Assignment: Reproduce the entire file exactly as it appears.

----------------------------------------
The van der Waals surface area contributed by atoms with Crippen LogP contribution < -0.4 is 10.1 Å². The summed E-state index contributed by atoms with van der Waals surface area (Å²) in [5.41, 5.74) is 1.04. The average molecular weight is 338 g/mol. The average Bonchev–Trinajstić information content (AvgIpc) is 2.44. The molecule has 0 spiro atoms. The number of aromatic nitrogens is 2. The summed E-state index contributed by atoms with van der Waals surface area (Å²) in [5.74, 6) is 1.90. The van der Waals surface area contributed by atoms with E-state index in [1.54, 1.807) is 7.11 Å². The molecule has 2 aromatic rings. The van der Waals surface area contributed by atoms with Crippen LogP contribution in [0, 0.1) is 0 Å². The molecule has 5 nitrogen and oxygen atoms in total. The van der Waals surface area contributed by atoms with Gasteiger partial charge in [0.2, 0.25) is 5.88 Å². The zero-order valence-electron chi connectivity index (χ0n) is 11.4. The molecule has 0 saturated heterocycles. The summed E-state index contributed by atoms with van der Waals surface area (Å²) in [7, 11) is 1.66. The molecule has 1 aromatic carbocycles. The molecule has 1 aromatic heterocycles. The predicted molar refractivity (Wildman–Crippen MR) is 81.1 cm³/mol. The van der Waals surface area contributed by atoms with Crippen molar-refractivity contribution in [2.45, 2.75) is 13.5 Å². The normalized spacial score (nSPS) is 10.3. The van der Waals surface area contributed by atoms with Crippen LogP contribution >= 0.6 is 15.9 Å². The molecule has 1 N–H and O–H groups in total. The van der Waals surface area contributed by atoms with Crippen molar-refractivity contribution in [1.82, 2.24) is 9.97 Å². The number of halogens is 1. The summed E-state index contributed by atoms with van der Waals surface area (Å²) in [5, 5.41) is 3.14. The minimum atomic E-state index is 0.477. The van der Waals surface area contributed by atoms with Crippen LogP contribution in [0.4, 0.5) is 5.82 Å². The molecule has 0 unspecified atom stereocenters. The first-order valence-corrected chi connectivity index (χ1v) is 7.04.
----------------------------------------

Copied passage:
The van der Waals surface area contributed by atoms with Crippen LogP contribution < -0.4 is 10.1 Å². The summed E-state index contributed by atoms with van der Waals surface area (Å²) in [5.41, 5.74) is 1.04. The average molecular weight is 338 g/mol. The average Bonchev–Trinajstić information content (AvgIpc) is 2.44. The molecule has 0 spiro atoms. The number of aromatic nitrogens is 2. The summed E-state index contributed by atoms with van der Waals surface area (Å²) in [5.74, 6) is 1.90. The van der Waals surface area contributed by atoms with E-state index in [1.54, 1.807) is 7.11 Å². The molecule has 2 aromatic rings. The van der Waals surface area contributed by atoms with Crippen LogP contribution in [0, 0.1) is 0 Å². The molecule has 5 nitrogen and oxygen atoms in total. The van der Waals surface area contributed by atoms with Gasteiger partial charge in [0.2, 0.25) is 5.88 Å². The zero-order valence-electron chi connectivity index (χ0n) is 11.4. The molecule has 0 saturated heterocycles. The summed E-state index contributed by atoms with van der Waals surface area (Å²) in [7, 11) is 1.66. The molecule has 1 aromatic carbocycles. The molecule has 1 aromatic heterocycles. The predicted molar refractivity (Wildman–Crippen MR) is 81.1 cm³/mol. The van der Waals surface area contributed by atoms with Crippen molar-refractivity contribution in [2.45, 2.75) is 13.5 Å². The normalized spacial score (nSPS) is 10.3. The van der Waals surface area contributed by atoms with Crippen LogP contribution >= 0.6 is 15.9 Å². The molecule has 1 N–H and O–H groups in total. The van der Waals surface area contributed by atoms with Crippen molar-refractivity contribution in [1.82, 2.24) is 9.97 Å². The number of halogens is 1. The summed E-state index contributed by atoms with van der Waals surface area (Å²) in [5, 5.41) is 3.14. The minimum atomic E-state index is 0.477. The van der Waals surface area contributed by atoms with Crippen LogP contribution in [0.4, 0.5) is 5.82 Å². The molecule has 0 unspecified atom stereocenters. The first-order valence-corrected chi connectivity index (χ1v) is 7.04.